► From the Tri-City Herald — WSU Tri-Cities plans community virtual sessions on race and equity — Washington State University Tri-Cities will offering a “Community Classroom” series on issues of race, equity and engaged citizenship starting Sept. 30.

► From the AP — Louisville restricts access before decision in Breonna Taylor case — Police in Louisville, Kentucky, were restricting access to downtown in preparation for the state attorney general’s announcement about whether he will charge officers in Breonna Taylor’s shooting death… Taylor, a Black emergency medical worker, was shot eight times March 13 by officers who entered her home using a no-knock warrant during a narcotics investigation. The warrant used was connected to a suspect who did not live there, and no drugs were found inside.

► From HuffPost — 6 officers in Breonna Taylor raid under investigation for violating department policies — The investigation, which could lead to disciplinary measures ranging from reprimands to firings, is separate from an ongoing probe into whether any officers should face criminal charges for her death.




► From WHYY — Economic recovery will be long and slow in Washington, state commerce officials say — The state’s economic decline brought on by the pandemic could be with us long after COVID-19 ceases to be a public health emergency, says Lisa Brown, director of the Washington Department of Commerce. If previous recessions both here and around the world are any indication, Brown says, it will be three or four years before the economy in Washington reaches its pre-COVID level.

► From the Seattle Times — State launches data dashboard to track COVID-19’s impact on Washington economy — The state has unveiled a new interactive data tool to examine the depth of COVID-19’s impact on our struggling economy, which has pushed Washingtonians to file unemployment claims at historically high levels for months, the state Department of Commerce announced Monday.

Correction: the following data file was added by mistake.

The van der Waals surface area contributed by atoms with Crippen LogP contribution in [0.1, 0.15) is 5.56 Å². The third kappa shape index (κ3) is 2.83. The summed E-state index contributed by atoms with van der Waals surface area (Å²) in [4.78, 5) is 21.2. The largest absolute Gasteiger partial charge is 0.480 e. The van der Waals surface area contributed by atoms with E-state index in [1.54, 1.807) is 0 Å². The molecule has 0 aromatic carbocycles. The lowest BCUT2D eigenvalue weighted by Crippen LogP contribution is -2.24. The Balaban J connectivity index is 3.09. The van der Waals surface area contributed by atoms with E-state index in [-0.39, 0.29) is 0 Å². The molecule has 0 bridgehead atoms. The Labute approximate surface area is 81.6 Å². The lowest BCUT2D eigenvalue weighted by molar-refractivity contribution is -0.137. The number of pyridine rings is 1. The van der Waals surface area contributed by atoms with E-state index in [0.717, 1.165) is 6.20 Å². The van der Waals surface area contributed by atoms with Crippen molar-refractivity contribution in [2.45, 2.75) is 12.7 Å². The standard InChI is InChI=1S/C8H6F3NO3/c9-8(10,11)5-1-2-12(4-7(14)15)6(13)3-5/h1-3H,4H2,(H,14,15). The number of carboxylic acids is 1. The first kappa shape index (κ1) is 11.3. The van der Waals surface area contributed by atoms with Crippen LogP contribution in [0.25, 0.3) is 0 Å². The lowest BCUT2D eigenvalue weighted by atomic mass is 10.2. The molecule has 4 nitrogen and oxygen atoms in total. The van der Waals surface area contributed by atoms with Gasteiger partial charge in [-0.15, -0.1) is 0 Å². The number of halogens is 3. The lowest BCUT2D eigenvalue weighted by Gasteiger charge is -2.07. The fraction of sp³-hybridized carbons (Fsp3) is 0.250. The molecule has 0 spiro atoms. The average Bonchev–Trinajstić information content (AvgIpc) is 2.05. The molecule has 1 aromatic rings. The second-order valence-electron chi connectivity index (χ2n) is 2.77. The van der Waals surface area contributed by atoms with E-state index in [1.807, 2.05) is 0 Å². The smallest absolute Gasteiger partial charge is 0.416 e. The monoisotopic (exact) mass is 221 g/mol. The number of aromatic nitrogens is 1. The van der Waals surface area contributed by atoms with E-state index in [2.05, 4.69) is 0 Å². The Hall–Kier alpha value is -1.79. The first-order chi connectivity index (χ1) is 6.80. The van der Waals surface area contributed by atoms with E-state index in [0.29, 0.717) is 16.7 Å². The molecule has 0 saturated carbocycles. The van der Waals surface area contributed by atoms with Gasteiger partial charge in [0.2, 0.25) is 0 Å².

► From KNKX — ‘We’re ready.’ WA election officials seek to reassure voters




► From Politico — Some rank-and-file union members snub Biden for Trump — Among members of North America’s Building Trades Unions, there is a dead heat in six swing states, with Biden receiving 48 percent of the vote and Trump 47 percent, according to an internal poll.

► From the NY Times — Voting GOP means voting against health care (by Paul Krugman) — If you or someone you care about are among the more than 50 million Americans suffering from pre-existing medical conditions, you should be aware that the stakes in this year’s election go beyond abstract things like, say, the survival of American democracy. They’re also personal. If Donald Trump is re-elected, you will lose the protection you’ve had since the Affordable Care Act went into effect almost seven years ago. The death of Ruth Bader Ginsburg has made this even more obvious.